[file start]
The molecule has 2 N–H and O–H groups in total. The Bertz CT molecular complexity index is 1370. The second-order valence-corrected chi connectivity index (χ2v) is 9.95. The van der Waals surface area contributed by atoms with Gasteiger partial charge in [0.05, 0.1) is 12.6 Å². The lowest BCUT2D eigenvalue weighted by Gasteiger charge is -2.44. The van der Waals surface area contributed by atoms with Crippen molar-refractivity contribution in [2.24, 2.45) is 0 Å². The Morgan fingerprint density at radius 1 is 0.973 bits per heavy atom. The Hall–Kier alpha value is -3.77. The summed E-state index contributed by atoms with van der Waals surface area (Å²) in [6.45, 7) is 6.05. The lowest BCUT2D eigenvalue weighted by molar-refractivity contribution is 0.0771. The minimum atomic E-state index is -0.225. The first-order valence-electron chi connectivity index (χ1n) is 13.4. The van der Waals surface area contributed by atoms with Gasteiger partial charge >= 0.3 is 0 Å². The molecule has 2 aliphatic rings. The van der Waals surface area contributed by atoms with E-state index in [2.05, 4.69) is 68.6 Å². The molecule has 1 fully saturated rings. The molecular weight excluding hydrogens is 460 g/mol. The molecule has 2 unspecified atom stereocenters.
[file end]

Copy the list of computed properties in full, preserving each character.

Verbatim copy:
The molecule has 2 N–H and O–H groups in total. The Bertz CT molecular complexity index is 1370. The second-order valence-corrected chi connectivity index (χ2v) is 9.95. The van der Waals surface area contributed by atoms with Gasteiger partial charge in [0.05, 0.1) is 12.6 Å². The lowest BCUT2D eigenvalue weighted by Gasteiger charge is -2.44. The van der Waals surface area contributed by atoms with Crippen molar-refractivity contribution in [2.24, 2.45) is 0 Å². The Morgan fingerprint density at radius 1 is 0.973 bits per heavy atom. The Hall–Kier alpha value is -3.77. The summed E-state index contributed by atoms with van der Waals surface area (Å²) in [6.45, 7) is 6.05. The lowest BCUT2D eigenvalue weighted by molar-refractivity contribution is 0.0771. The minimum atomic E-state index is -0.225. The first-order valence-electron chi connectivity index (χ1n) is 13.4. The van der Waals surface area contributed by atoms with Gasteiger partial charge >= 0.3 is 0 Å². The molecule has 2 aliphatic rings. The van der Waals surface area contributed by atoms with E-state index in [2.05, 4.69) is 68.6 Å². The molecule has 1 fully saturated rings. The molecular weight excluding hydrogens is 460 g/mol. The molecule has 2 unspecified atom stereocenters.